fact check

A TikToker Spreading ADHD Misinformation, And More Of This Week's 'One Main Character'

A TikToker Spreading ADHD Misinformation, And More Of This Week's 'One Main Character'
Reminder: random people on TikTok are not a reliable source of health advice.
· 38.4k reads ·
· ·

Every day, somebody says or does something that earns them the scorn of the internet. Here at Digg, as part of our mission to curate what the internet is talking about right now, we rounded up the main characters on Twitter from this past week and held them accountable for their actions.

This week, we've got an NBA player causing controversy, someone earnestly defending Dimes Square and a TikToker who believes most people don't have an inner voice.


Joel Embiid

The character: Joel Embiid, professional basketball player and citizen of three different countries

The plot: Joel Embiid was born in Yaounde, Cameroon, and only started playing organized basketball at the age of 15. At 16 he moved to America, eventually went to the University of Kansas, and recently won the MVP award in the NBA. It’s been quite the journey, but he’s recently started a bit of an online tiff because of his decision to play the USA national team in the upcoming Olympics.

Embiid was granted French citizenship in July of 2022, and in September also got US citizenship. He had to choose between those countries, and his native Cameroon, but ended up going with the American team in order to win an easy gold in Paris 2024.

The repercussion: Embiid’s choice to team up with other NBA superstars has been compared NBA legend Hakeem Olajuwon, who made a similar choice back in the '90s, and also comparisons were drawn with Kevin Durant, who joined the 73-win Golden State Warriors, in 2016, to win back-to-back titles. Grouping up with a super team already established is the smart move, as it guarantees you winning, but has been seen by many to be treasonous, weak and quite pathetic. We have no stance on the issue, he can do whatever he wants, but did he cop out on Cameroon? You decide!

Jared Russo


Cancela Lansbury

The character: Steven Phillips-Horst, aka cancela lansbury, aka @gossipbabies, podcaster, big believer in oneself

The plot: Writer and podcaster Phillips-Horst's recent defense of Dimes Square was hard for people to wrap their head around. If the word Dimes Square doesn't ring a bell, I can only congratulate you. Dimes Square is a purported micro-neighborhood in New York which came to be known for its usual suspects like podcasters, artists and other online-only, partially famous people. This cohort is often referred to as the "new right" because of their ideology and affiliations.

However, while they've been written and prophesied about online, the actual cultural significance of Dimes Square is inconsequential, to put it politely.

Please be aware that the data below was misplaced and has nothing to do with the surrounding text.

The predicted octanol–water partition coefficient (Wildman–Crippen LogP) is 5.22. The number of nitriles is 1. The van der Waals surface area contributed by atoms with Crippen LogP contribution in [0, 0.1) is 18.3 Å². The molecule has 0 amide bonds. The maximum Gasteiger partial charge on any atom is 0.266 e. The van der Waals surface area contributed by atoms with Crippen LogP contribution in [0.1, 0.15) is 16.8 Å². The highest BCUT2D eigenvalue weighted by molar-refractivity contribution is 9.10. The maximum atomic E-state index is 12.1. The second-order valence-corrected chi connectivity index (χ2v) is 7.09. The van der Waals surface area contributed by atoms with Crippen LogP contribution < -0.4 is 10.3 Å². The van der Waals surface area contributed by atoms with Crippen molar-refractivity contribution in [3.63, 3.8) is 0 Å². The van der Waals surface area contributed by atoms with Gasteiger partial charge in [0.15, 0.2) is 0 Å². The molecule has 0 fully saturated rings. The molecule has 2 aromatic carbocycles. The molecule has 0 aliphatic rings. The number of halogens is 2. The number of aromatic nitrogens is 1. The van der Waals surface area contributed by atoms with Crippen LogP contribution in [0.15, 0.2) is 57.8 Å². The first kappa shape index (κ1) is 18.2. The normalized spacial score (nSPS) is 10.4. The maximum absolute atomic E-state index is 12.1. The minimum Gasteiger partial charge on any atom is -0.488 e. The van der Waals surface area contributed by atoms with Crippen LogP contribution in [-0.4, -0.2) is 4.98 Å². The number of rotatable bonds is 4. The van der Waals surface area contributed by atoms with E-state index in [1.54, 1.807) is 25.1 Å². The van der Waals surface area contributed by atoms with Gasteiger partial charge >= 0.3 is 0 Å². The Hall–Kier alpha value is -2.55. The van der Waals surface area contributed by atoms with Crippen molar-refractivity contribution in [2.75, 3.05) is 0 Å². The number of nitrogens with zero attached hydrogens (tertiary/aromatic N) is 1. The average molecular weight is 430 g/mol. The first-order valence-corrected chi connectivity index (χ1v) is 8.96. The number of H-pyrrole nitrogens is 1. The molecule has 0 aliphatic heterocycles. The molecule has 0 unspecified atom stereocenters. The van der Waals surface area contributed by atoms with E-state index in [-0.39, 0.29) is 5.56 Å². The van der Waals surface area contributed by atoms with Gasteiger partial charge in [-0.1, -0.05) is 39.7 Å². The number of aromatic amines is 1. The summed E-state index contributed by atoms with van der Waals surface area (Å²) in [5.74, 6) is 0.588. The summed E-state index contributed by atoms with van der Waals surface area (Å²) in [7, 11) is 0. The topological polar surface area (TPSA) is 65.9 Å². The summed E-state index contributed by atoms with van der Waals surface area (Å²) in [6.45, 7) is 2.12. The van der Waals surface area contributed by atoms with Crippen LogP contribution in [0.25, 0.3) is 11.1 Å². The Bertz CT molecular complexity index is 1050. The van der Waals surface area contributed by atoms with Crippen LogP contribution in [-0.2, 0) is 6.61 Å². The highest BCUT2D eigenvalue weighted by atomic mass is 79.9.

After popular musician Jack Antonoff critiqued said scene for being forgettable, Phillips-Horst's defense of this (so-called) scene's significance drew a lot of laughs and raised a few eyebrows.

The repercussion: People did try to give the benefit of the doubt to OP and presume it was a bit, but it definitely wasn't.

Adwait Patil



The character: @letsrewire, TikTok user, spreader of mental health misinformation

The plot: This week, someone on X shared the below TikTok post of a person claiming not only that neurotypical people "don't use any brain power" to do tasks like showering or brushing their teeth, but that they also are completely void of an internal monologue.

The TikToker claims that most people don't have an inner voice or think to themselves, which is simply untrue, according to research that indicates many of us engage in self-talk on some level. Having a voice in your head isn't inherently harmful or an indication that your brain is functioning abnormally.

The repercussion: It's great that mental health is so openly discussed online, and that people have more resources and welcoming, understanding communities than ever before — but people on TikTok, and the internet in general, have developed a frustrating and frankly harmful habit of pathologizing normal behaviors. This helps no one, and X users sought to make this clear.

Darcy Jimenez

Read the previous edition of our One Main Character column, featuring a a nonsensical copyright infringement case, someone who thinks life's easier if you're ugly and a new robocop for New York.


  1. John Doe 4 days ago

    Ironically, some people are so dull and uninteresting that they claim a mental disability to find some way of seeing themselves as special or unique.

Cut Through The Chaos With Digg Edition

We’ve curated the best of the Internet so you don’t have to spend hours scrolling.

Sign up for Digg’s daily morning newsletter to get the most interesting stories of the moment delivered directly to your inbox. Sent every morning.